In one day I got a reality check about so many things. The importance of rest. How crucial it is to address little things that feel off before they turn into bigger problems. The fact that I haven’t actually taken even a partial off-season in the last two and a half years, and now I’m being forced to. How hard it is to check the ego and call it off in a race or even a training run. To honestly differentiate between discomfort and pain, and between what’s safe or unsafe.

It’s interesting to me that I was beating myself up about this, and still am a little. If a friend of mine told me this story, I would commend them for making a smart choice and not causing more injury or prolonging the rehab period. Why are we mean to ourselves, but not others???

So now..I’ll get to devising a rehabilitation plan that will include a lot of yoga, swimming, clam shells and pool running, if it feels okay. Getting better is a goal of its own, and great things seem to happen after set-backs so I look forward to what will happen after I take this time to heal up. In the spirit of Thanksgiving, some things I’m thankful for with respect to the weekend’s DNF:

  • it wasn’t a goal race
  • nothing is broken, torn, detached, etc.
  • I can still swim and do as much yoga as I want
  • I will rest and recover, ease back into it, and hit the next running related goal HARD

I hope you had an awesome long weekend, and if you raced, I hope it went well! So many I people I know ran fantastic half and full marathons, smashing goals related to both time and mental strength. For anyone dealing with an injury right now, I get it, and for anyone who has or does find themself in a painful DNF situation, remember what I’m telling myself…

Listen to the body.

There are many, many races to come.

Rest and recover now so that there’s the choice to continue in the future.

 

TTYS xoxoxo Jamie

 

 

 

 

Adult marathon addict goes back to school…LOL.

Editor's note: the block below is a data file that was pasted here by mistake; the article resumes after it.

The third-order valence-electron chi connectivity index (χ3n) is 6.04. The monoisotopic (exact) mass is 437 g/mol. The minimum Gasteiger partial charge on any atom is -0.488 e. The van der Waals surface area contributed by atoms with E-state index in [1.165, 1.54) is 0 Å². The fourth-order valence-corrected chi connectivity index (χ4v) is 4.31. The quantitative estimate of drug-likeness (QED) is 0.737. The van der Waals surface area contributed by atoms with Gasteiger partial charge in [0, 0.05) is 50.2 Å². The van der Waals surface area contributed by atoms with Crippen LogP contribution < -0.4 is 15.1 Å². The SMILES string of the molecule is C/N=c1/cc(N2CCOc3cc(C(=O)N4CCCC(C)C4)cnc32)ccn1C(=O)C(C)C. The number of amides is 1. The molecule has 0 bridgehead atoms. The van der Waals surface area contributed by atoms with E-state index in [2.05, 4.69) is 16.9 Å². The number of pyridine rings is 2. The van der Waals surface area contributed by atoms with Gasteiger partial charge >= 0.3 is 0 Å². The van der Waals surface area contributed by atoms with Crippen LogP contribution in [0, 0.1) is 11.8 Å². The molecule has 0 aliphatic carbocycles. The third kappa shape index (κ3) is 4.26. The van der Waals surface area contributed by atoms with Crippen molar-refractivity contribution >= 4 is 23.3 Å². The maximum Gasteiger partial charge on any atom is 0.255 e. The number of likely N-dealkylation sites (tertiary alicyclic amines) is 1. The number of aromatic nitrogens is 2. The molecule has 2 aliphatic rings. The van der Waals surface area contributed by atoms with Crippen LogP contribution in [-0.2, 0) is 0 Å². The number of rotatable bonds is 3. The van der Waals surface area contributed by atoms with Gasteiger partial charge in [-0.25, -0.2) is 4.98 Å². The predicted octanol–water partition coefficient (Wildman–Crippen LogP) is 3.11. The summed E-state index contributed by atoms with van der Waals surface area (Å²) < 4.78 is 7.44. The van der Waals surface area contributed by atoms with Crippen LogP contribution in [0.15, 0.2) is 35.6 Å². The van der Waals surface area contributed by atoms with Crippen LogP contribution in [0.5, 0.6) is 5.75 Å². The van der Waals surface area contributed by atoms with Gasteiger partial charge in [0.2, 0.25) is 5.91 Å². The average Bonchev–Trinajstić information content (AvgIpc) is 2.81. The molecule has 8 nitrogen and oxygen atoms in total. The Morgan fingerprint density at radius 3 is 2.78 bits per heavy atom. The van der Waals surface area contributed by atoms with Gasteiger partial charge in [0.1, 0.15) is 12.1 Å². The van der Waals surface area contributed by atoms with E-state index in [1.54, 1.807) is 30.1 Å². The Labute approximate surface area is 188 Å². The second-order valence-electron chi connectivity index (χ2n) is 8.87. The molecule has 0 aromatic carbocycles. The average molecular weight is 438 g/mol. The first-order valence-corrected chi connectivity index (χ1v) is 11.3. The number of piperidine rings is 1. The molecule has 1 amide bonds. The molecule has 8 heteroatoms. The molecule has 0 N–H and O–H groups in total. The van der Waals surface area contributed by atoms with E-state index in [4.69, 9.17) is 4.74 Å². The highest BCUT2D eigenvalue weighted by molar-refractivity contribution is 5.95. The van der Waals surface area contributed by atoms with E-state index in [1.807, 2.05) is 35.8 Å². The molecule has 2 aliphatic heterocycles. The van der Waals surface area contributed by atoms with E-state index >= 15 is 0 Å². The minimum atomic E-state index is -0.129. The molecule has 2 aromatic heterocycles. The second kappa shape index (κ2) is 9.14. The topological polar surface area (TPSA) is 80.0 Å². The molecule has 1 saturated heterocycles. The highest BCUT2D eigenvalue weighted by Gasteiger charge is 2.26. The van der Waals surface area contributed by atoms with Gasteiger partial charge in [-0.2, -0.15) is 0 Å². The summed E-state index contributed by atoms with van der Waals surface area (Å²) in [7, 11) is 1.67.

Hi!

AHH!! The adjustments happening right now in my life are major! From the summer off work to full days of school, small town to a city, no commute to an hour each way…no traffic to traffic. Add on top the fact that I actually care this time around (LOL) and I’m swamped! I was texting today with my friend Ali, we did our pharmacy degrees together years ago, and I told her this:

Ali. The tables have turned. I AM NOW KEEN.

Thank God for this! The RMT program used to be three years but now it’s jammed into two! Me and my classmates’ lives are kind of over. I better be keen! But, HOW is a person supposed to fit in regular exercise, let alone legit training, amongst meal prep (no income, no buying lunches!), commuting, over six hours of classes a day, more commuting, studying (even already, yes), chores and trying not to forget about EATING, SLEEPING and communication with family and friends? People with kids are like stfu hahaha

HAHAHA poor me! Just kidding, don’t worry, I know I’m not the first person in history to have a very full schedule and feel like there aren’t enough hours in a day. I’m just writing about what’s going on with me and the little obsession of mine called running. I like writing about stuff that might be relatable to you reading this in one way or another.

After week one, I’ve made a few conclusions:

  1. I can and will still run often. I can carve out time.